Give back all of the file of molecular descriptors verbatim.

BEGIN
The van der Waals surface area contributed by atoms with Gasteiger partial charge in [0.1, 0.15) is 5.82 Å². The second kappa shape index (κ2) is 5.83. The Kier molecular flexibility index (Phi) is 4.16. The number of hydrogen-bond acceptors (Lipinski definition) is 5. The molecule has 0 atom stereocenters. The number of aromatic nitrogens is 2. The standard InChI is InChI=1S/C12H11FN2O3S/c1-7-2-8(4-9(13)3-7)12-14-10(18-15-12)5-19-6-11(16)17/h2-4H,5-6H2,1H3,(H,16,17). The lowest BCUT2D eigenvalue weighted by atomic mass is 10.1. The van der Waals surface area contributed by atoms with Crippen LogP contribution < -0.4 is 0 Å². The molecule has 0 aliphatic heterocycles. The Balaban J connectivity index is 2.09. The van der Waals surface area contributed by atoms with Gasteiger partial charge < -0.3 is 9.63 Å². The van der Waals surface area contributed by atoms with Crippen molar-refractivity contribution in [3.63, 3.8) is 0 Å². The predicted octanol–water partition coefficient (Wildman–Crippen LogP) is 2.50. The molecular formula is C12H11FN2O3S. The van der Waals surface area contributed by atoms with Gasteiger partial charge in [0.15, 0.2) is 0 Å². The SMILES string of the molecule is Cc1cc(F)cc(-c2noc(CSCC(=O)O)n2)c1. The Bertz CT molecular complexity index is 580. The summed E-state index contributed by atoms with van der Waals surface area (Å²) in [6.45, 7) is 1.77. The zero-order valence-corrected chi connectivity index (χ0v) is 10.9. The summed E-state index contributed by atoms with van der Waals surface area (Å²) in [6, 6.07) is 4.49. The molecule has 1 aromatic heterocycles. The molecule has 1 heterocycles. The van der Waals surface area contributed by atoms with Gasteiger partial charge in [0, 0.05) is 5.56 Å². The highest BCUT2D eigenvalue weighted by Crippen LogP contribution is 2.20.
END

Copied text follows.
The van der Waals surface area contributed by atoms with Gasteiger partial charge in [0.1, 0.15) is 5.82 Å². The second kappa shape index (κ2) is 5.83. The Kier molecular flexibility index (Phi) is 4.16. The number of hydrogen-bond acceptors (Lipinski definition) is 5. The molecule has 0 atom stereocenters. The number of aromatic nitrogens is 2. The standard InChI is InChI=1S/C12H11FN2O3S/c1-7-2-8(4-9(13)3-7)12-14-10(18-15-12)5-19-6-11(16)17/h2-4H,5-6H2,1H3,(H,16,17). The lowest BCUT2D eigenvalue weighted by atomic mass is 10.1. The van der Waals surface area contributed by atoms with Crippen LogP contribution < -0.4 is 0 Å². The molecule has 0 aliphatic heterocycles. The Balaban J connectivity index is 2.09. The van der Waals surface area contributed by atoms with Gasteiger partial charge < -0.3 is 9.63 Å². The van der Waals surface area contributed by atoms with Crippen molar-refractivity contribution in [3.63, 3.8) is 0 Å². The predicted octanol–water partition coefficient (Wildman–Crippen LogP) is 2.50. The molecular formula is C12H11FN2O3S. The van der Waals surface area contributed by atoms with Gasteiger partial charge in [0.15, 0.2) is 0 Å². The SMILES string of the molecule is Cc1cc(F)cc(-c2noc(CSCC(=O)O)n2)c1. The Bertz CT molecular complexity index is 580. The summed E-state index contributed by atoms with van der Waals surface area (Å²) in [6.45, 7) is 1.77. The zero-order valence-corrected chi connectivity index (χ0v) is 10.9. The summed E-state index contributed by atoms with van der Waals surface area (Å²) in [6, 6.07) is 4.49. The molecule has 1 aromatic heterocycles. The molecule has 1 heterocycles. The van der Waals surface area contributed by atoms with Gasteiger partial charge in [0, 0.05) is 5.56 Å². The highest BCUT2D eigenvalue weighted by Crippen LogP contribution is 2.20.